The aim of this analysis was to address the impact of GERD on utility scores, HRQL and work productivity in patients with moderate to severe GERD and to evaluate the construct validity of utility instruments as measures of HRQL.
We enrolled 249 uninvestigated outpatients with a clinical diagnosis of moderate to severe GERD in 13 specialty centers and 4 general practices across Canada between March 2002 and March 2003. Table 1 lists the definitions of symptoms severity. To evaluate the aims described in the introduction of this manuscript, we utilized data from a study that had as primary aim the comparison of two different formats of administering the SG and the FT . Therefore, the current publication describes the data from the baseline visit of the 217 patients (87%) who completed the study and the responsiveness of the QOLRAD and the four symptoms questionnaire after four to six weeks of treatment with a proton pump inhibitor (PPI), esomeprazole. The main inclusion criteria were a clinical diagnosis of GERD, main symptom of heartburn, age greater 18 years, symptomatic for three months or longer, and off PPI for the 2 weeks prior to questionnaire administration. GERD was defined as a burning feeling, rising from the stomach or lower part of the chest up towards the neck. We describe the detailed eligibility criteria elsewhere .
Patients completed several utility and HRQL instruments during a clinic visit and provided demographic and clinical data. The visit lasted approximately 80 minutes. An experienced research coordinator from the method center trained all site interviewers in a daylong session in HRQL instrument administration. Ethic review boards at all study sites approved the study protocol and all patients signed an informed consent form prior to enrollment in the study.
The feeling thermometer (FT) is a visual analogue scale shown as a thermometer in which the best state is full health (equal to a score of 100) and the worst state is dead (a score of 0) . It has shown good responsiveness and validity in several studies [21–24]. In this trial, we used a self-administered form of the FT [27, 28].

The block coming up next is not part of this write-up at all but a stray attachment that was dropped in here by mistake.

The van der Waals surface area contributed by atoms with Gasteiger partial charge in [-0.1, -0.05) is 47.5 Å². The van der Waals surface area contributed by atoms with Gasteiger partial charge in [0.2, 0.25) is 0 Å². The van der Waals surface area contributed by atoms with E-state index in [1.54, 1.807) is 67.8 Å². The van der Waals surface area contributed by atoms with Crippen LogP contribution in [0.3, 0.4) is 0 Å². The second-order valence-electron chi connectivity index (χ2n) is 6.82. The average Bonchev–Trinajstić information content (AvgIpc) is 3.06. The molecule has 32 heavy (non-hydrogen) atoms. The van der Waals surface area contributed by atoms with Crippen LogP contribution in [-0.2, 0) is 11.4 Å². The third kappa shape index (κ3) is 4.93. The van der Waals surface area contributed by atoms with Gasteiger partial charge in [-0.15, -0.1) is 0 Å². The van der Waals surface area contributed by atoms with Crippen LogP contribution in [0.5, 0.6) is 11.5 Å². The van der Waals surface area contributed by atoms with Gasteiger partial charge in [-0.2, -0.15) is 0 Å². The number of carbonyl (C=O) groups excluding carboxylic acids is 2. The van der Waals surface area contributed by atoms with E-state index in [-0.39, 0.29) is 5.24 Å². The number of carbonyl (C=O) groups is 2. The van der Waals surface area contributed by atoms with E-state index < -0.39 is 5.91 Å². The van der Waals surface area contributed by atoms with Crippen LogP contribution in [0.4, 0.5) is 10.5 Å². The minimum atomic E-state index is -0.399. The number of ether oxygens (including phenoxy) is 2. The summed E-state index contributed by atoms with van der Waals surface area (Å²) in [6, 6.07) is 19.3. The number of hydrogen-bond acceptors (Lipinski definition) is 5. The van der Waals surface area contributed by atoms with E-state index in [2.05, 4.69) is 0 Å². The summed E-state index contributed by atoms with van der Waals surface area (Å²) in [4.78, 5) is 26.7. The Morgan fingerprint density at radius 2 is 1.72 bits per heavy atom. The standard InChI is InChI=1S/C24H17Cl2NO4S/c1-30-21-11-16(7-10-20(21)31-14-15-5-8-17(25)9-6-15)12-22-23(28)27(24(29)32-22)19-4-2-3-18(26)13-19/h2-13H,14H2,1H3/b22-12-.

The SG [18–20] offers patients two options from which a choice must be made: Choice A is the certain outcome that the patient will stay in a health state (their own health state, or a marker state) for t years until death. We varied t depending on the patient's age as follows: patients aged more than 80 years, t = the rest of the patient's lifetime; age 76 – 80 years, t = 10 years; age 66 – 75 years, t = 15 years; age 56 – 65, t = 25 years; age 46 – 55 years, t = 30 years; age 36 – 45 years, t = 35 years; age 26 – 35 years, t = 40 years; age 18 – 25 years, t = 45 years. Specifying the duration of remaining life means that patients use the same time frame as other patients of the same age, and reduces the random error that might result from patients inferring different time frames. Varying time frame by age minimizes an additional lack of realism that could arise if one chose a single time frame and either young patients have an unrealistically short duration of remaining life, or old patients have an unrealistically long duration. The alternative (choice B) is a hypothetical treatment with 2 outcomes: 1) returning to full health (probability p) for t years, at the end of which the patient dies or 2) immediate death (probability 1-p). Interviewers used a chance board with a ping-pong approach varying the probability p in steps of 0.05 to obtain the value, p*, where the patient considered choice A equal to choice B. This indifference probability, p*, is the utility value for the patient's own health in choice A in the interval from dead (= 0) to full health (= 1). The greater the respondent's willingness to accept the risk of a worse outcome (e.g dead) to avoid the health state in choice A, then the lower is the utility of the state in choice A to them.
The HUI 3 is a 15 item self-administered questionnaire. It has 8 attributes that include vision, hearing, speech, ambulation, dexterity, emotion, cognition and pain. We calculated a utility score on a 0 to 1.0 scale where 0 represents dead and 1.0 represents full health . HUI has been shown to be a reliable, responsive and valid measure in a wide variety of clinical studies .
In addition we used the four symptoms questionnaire that comprises a series of four questions on which patients rate how they felt for the past week using a seven-point Likert scale ranging from no problem to very severe problem. The four symptoms questionnaire evaluates heartburn, acid reflux, belching, and stomach ache.